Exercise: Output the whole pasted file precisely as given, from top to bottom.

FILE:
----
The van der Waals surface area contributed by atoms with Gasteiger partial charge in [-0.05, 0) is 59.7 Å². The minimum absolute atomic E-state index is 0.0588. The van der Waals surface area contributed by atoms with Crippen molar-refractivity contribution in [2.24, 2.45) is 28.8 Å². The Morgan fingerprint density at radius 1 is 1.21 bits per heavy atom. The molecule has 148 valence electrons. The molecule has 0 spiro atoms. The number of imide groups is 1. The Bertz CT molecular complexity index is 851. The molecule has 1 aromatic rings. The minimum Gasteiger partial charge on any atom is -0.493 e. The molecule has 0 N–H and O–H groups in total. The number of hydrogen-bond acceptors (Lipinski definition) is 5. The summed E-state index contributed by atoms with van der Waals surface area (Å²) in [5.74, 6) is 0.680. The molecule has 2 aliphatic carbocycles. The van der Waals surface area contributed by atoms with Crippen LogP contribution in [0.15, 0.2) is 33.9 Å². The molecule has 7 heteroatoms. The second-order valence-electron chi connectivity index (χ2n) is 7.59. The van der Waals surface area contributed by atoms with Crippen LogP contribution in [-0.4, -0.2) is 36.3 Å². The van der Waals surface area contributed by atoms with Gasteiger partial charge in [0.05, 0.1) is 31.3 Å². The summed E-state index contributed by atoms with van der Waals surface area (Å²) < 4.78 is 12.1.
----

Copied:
The van der Waals surface area contributed by atoms with Gasteiger partial charge in [-0.05, 0) is 59.7 Å². The minimum absolute atomic E-state index is 0.0588. The van der Waals surface area contributed by atoms with Crippen molar-refractivity contribution in [2.24, 2.45) is 28.8 Å². The Morgan fingerprint density at radius 1 is 1.21 bits per heavy atom. The molecule has 148 valence electrons. The molecule has 0 spiro atoms. The number of imide groups is 1. The Bertz CT molecular complexity index is 851. The molecule has 1 aromatic rings. The minimum Gasteiger partial charge on any atom is -0.493 e. The molecule has 0 N–H and O–H groups in total. The number of hydrogen-bond acceptors (Lipinski definition) is 5. The summed E-state index contributed by atoms with van der Waals surface area (Å²) in [5.74, 6) is 0.680. The molecule has 2 aliphatic carbocycles. The van der Waals surface area contributed by atoms with Crippen LogP contribution in [0.15, 0.2) is 33.9 Å². The molecule has 7 heteroatoms. The second-order valence-electron chi connectivity index (χ2n) is 7.59. The van der Waals surface area contributed by atoms with Crippen LogP contribution in [-0.4, -0.2) is 36.3 Å². The van der Waals surface area contributed by atoms with Gasteiger partial charge in [0.05, 0.1) is 31.3 Å². The summed E-state index contributed by atoms with van der Waals surface area (Å²) < 4.78 is 12.1.